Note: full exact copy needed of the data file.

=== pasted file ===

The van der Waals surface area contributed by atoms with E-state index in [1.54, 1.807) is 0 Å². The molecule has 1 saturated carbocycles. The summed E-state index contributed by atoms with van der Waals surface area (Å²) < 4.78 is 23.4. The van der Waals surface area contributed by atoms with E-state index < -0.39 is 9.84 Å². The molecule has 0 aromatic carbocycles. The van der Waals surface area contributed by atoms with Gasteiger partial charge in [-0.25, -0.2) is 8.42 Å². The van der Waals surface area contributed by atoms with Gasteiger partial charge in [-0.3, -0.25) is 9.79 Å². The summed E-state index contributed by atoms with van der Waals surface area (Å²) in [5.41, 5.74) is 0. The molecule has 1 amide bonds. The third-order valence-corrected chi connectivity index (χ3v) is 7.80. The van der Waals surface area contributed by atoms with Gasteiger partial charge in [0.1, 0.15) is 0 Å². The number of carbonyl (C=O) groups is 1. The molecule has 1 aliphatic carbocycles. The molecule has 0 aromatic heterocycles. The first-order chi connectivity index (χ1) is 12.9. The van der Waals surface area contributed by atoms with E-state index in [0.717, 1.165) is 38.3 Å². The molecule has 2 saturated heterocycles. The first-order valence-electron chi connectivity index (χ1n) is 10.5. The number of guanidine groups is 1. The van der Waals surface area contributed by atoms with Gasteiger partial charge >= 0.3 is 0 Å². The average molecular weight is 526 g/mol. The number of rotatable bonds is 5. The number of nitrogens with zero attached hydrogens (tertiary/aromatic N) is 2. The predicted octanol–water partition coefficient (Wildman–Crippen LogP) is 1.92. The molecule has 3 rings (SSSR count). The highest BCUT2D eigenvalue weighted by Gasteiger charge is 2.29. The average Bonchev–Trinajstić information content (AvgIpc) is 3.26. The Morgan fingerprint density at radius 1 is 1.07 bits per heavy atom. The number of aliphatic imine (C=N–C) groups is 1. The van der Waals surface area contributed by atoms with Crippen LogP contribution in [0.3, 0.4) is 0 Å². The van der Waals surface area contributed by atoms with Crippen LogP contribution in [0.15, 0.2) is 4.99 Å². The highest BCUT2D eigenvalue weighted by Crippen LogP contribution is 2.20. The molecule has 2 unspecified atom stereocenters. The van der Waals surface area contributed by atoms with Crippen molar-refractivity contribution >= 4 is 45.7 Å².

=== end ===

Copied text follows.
The van der Waals surface area contributed by atoms with E-state index in [1.54, 1.807) is 0 Å². The molecule has 1 saturated carbocycles. The summed E-state index contributed by atoms with van der Waals surface area (Å²) < 4.78 is 23.4. The van der Waals surface area contributed by atoms with E-state index < -0.39 is 9.84 Å². The molecule has 0 aromatic carbocycles. The van der Waals surface area contributed by atoms with Gasteiger partial charge in [-0.25, -0.2) is 8.42 Å². The van der Waals surface area contributed by atoms with Gasteiger partial charge in [-0.3, -0.25) is 9.79 Å². The summed E-state index contributed by atoms with van der Waals surface area (Å²) in [5.41, 5.74) is 0. The molecule has 1 amide bonds. The third-order valence-corrected chi connectivity index (χ3v) is 7.80. The van der Waals surface area contributed by atoms with Gasteiger partial charge in [0.1, 0.15) is 0 Å². The number of carbonyl (C=O) groups is 1. The molecule has 1 aliphatic carbocycles. The molecule has 0 aromatic heterocycles. The first-order chi connectivity index (χ1) is 12.9. The van der Waals surface area contributed by atoms with E-state index in [0.717, 1.165) is 38.3 Å². The molecule has 2 saturated heterocycles. The first-order valence-electron chi connectivity index (χ1n) is 10.5. The number of guanidine groups is 1. The van der Waals surface area contributed by atoms with Gasteiger partial charge >= 0.3 is 0 Å². The average molecular weight is 526 g/mol. The number of rotatable bonds is 5. The number of nitrogens with zero attached hydrogens (tertiary/aromatic N) is 2. The predicted octanol–water partition coefficient (Wildman–Crippen LogP) is 1.92. The molecule has 3 rings (SSSR count). The highest BCUT2D eigenvalue weighted by Gasteiger charge is 2.29. The average Bonchev–Trinajstić information content (AvgIpc) is 3.26. The Morgan fingerprint density at radius 1 is 1.07 bits per heavy atom. The number of aliphatic imine (C=N–C) groups is 1. The van der Waals surface area contributed by atoms with Crippen LogP contribution in [0.3, 0.4) is 0 Å². The van der Waals surface area contributed by atoms with Crippen LogP contribution in [0.15, 0.2) is 4.99 Å². The highest BCUT2D eigenvalue weighted by Crippen LogP contribution is 2.20. The molecule has 2 unspecified atom stereocenters. The van der Waals surface area contributed by atoms with Crippen molar-refractivity contribution >= 4 is 45.7 Å².